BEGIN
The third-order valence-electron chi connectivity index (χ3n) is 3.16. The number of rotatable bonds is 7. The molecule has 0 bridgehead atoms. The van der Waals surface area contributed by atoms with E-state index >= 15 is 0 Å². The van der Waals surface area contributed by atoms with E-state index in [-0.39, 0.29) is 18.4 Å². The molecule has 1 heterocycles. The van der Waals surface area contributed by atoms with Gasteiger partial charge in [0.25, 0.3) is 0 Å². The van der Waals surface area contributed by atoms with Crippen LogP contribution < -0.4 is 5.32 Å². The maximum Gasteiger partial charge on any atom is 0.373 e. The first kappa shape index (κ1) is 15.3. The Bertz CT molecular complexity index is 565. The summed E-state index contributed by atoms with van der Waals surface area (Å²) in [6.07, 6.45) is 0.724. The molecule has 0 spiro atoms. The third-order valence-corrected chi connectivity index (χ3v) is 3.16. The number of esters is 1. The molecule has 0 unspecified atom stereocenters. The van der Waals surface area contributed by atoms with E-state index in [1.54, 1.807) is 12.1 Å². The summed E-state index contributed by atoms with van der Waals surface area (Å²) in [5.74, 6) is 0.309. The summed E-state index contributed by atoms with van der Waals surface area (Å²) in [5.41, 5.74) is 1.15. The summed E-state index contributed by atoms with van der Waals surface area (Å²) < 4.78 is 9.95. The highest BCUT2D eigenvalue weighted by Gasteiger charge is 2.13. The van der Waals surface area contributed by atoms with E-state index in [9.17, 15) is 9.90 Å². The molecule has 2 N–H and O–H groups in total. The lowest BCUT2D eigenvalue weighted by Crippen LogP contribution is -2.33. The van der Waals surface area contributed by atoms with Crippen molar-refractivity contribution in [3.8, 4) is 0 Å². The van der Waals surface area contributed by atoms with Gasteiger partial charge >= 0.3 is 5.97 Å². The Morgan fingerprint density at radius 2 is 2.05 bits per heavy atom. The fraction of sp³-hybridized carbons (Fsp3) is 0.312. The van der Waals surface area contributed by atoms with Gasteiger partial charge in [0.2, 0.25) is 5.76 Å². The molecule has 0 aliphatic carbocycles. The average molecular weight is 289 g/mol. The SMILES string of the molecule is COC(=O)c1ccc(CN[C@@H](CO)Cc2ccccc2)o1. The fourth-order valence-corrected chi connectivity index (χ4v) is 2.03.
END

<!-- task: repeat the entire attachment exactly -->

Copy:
The third-order valence-electron chi connectivity index (χ3n) is 3.16. The number of rotatable bonds is 7. The molecule has 0 bridgehead atoms. The van der Waals surface area contributed by atoms with E-state index >= 15 is 0 Å². The van der Waals surface area contributed by atoms with E-state index in [-0.39, 0.29) is 18.4 Å². The molecule has 1 heterocycles. The van der Waals surface area contributed by atoms with Gasteiger partial charge in [0.25, 0.3) is 0 Å². The van der Waals surface area contributed by atoms with Crippen LogP contribution < -0.4 is 5.32 Å². The maximum Gasteiger partial charge on any atom is 0.373 e. The first kappa shape index (κ1) is 15.3. The Bertz CT molecular complexity index is 565. The summed E-state index contributed by atoms with van der Waals surface area (Å²) in [6.07, 6.45) is 0.724. The molecule has 0 spiro atoms. The third-order valence-corrected chi connectivity index (χ3v) is 3.16. The number of esters is 1. The molecule has 0 unspecified atom stereocenters. The van der Waals surface area contributed by atoms with E-state index in [1.54, 1.807) is 12.1 Å². The summed E-state index contributed by atoms with van der Waals surface area (Å²) in [5.74, 6) is 0.309. The summed E-state index contributed by atoms with van der Waals surface area (Å²) in [5.41, 5.74) is 1.15. The summed E-state index contributed by atoms with van der Waals surface area (Å²) < 4.78 is 9.95. The highest BCUT2D eigenvalue weighted by Gasteiger charge is 2.13. The van der Waals surface area contributed by atoms with E-state index in [9.17, 15) is 9.90 Å². The molecule has 2 N–H and O–H groups in total. The lowest BCUT2D eigenvalue weighted by Crippen LogP contribution is -2.33. The van der Waals surface area contributed by atoms with Crippen molar-refractivity contribution in [3.8, 4) is 0 Å². The van der Waals surface area contributed by atoms with Gasteiger partial charge >= 0.3 is 5.97 Å². The Morgan fingerprint density at radius 2 is 2.05 bits per heavy atom. The fraction of sp³-hybridized carbons (Fsp3) is 0.312. The van der Waals surface area contributed by atoms with Gasteiger partial charge in [0.2, 0.25) is 5.76 Å². The molecule has 0 aliphatic carbocycles. The average molecular weight is 289 g/mol. The SMILES string of the molecule is COC(=O)c1ccc(CN[C@@H](CO)Cc2ccccc2)o1. The fourth-order valence-corrected chi connectivity index (χ4v) is 2.03.